The worst piece of art I’ve ever made is also one of the most important pieces of art I’ve ever made. It sits at the very top of an eight-foot tall bookcase in my bedroom, out of view unless you’re looking for it. I know where it is though and I look at it sometimes.
It’s the only sculpture I’ve ever made and I made it in September 2001 in a beginning sculpture class when I was an undergrad at the University of North Texas. A week before I finished it I was in my car driving to Home Depot to buy some paint when I heard on the radio that airplanes had crashed into the World Trade Center. I had forgotten my cell phone that morning so I pulled into a gas station and called my then-girlfriend to ask if she was watching the TV. I turned around and went home. I didn’t make it to Home Depot or to class that day.
Two years before that I was in a dorm room eating a Hot Pocket when my mom called me and told me that my father had died of cardiac arrest on a job site. Three weeks later when I went back to school the Hot Pocket was still on my desk, fused to the paper plate. My dad was cremated and some of the ashes were buried while the rest were given to my mom, my sisters, and me to scatter somewhere. The ashes were given to us in a plastic bag, which was placed in a black, plastic box. For the next two years I put all of my anger, my fear, and my sadness into that black box. I made drawings of it. I would lay it on a piece of paper, trace its outline and paint the shape black. I made hundreds of these drawings. I nailed the box to a wall. I glued it to a painting. None of the things I did with it either satisfied me or resulted in good art. I yelled at it, I cried at it and I threw it across the room more than a few times. It defeated me at every turn. It was completely impenetrable. I hated it like I had never hated anything before in my life and I slept with it on a desk next to my bed.
Making an image of it wasn’t doing anything. The address and phone number of the company that manufactured the box was printed on its underside and I thought that if I ordered a hundred of them it would make my box less powerful and reduce it to the manufactured, assembly-line piece of junk that it was. This turned out to be beyond my budget. I couldn’t even afford to order two of them. I finally decided that the only way I would be able to beat the box would be to make it again. Not to make a representation or an approximation of it, but to actually recreate it in every detail. The next semester I enrolled in a beginning sculpture class solely for the purpose of figuring out how to cast and remake the box. I endured over a month of learning how to cast a piece of plastic fruit and making clay maquettes of simple forms, always with the dream of walking out of that class with another black box to show my black box how unimportant it really was. Finally, the class was told that our next project could be whatever we wanted it to be. I was excited.
The instructor had no idea how to teach me to cast a hollow form in plastic. I had discussed this idea with him over and over again and each time he told me it would be no problem and when the time came he would help me and I would have my box. First he told me to coat the box in a toxic plastic substance, which I would then be able to peel away and use as a form for casting. This failed miserably and even if it had worked it would have only yielded a solid form of the box. I spent days removing the plastic gunk with acetone. The due date for the project was fast approaching and I had nothing. My dream of defeating the box was slowly dissolving and I had pretty much failed every other project in the class, so in addition to being defeated by the box again I was probably going to fail beginning sculpture.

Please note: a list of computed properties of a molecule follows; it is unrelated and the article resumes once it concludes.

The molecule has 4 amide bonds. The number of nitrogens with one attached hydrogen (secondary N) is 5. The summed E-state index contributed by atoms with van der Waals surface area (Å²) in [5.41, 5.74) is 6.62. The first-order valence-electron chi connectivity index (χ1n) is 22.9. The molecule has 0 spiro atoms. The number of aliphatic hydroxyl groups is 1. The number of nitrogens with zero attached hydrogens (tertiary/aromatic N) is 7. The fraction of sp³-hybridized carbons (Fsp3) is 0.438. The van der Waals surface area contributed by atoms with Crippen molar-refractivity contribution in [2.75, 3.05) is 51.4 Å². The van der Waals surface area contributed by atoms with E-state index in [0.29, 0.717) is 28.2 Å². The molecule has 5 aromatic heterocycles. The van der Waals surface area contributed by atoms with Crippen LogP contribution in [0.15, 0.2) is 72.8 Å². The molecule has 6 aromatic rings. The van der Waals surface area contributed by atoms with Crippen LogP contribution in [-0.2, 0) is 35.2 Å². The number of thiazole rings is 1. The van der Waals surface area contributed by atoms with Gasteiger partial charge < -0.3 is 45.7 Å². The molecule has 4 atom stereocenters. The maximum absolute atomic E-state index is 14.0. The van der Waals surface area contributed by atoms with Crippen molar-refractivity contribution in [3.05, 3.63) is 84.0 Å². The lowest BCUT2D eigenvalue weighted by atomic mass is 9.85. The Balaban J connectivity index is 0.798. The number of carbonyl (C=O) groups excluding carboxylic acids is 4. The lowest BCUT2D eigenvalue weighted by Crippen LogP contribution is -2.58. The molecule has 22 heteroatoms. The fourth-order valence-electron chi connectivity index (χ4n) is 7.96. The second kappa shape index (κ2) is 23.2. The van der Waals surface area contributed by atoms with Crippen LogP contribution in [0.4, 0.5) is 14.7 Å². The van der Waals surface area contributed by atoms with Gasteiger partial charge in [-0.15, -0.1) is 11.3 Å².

One day I was driving with my girlfriend through Denton on the way to one of her friend’s stupid Hare Krishna parties when I saw a little sawed-off stump sitting on the corner next to some branches and a bunch of trash. I pulled over and we struggled to get it into the trunk. I didn’t really know what I might do with it but I thought I could make a mini-Baselitz
sculpture for my final project. I took the stump to class that week, nailed it to a table in the sculpture studio and went to the tool room. I felt like Bruce Willis in Pulp Fiction when he’s looking for a weapon to save Ving Rhames with. The saw looked good. There were some impressive chisels. But then I saw the electric chainsaw and I knew that would be the thing. I checked out the chainsaw and a couple of big chisels and went back to my stump. Without thinking too much I cut the stump into a rough rectangle and sheared off all the bark with the chisels. The next morning I got in my car and headed to Home Depot to buy some black paint to cover it with but I didn’t make it there that day.
For the crit I placed the real box next to my box, recounted the whole sad story, almost cried, and for the first time felt like I could put it all away for awhile.
Michael Bise’s really good art is on view through November 24th, 2007 in “Birthday,” his solo exhibition at Moody Gallery.
also by Michael Bise
- Why Social-Practice Art Drives Me Nuts: Pablo Helguera at DiverseWorks - October 10th, 2016
- Picasso The Line at the Menil Collection - October 3rd, 2016
- An Activist Writer Gets Gentrification Wrong - September 18th, 2016
- Susie Rosmarin at The Contemporary Arts Museum Houston - September 5th, 2016
- Amy Blakemore at the Contemporary Arts Museum Houston - August 29th, 2016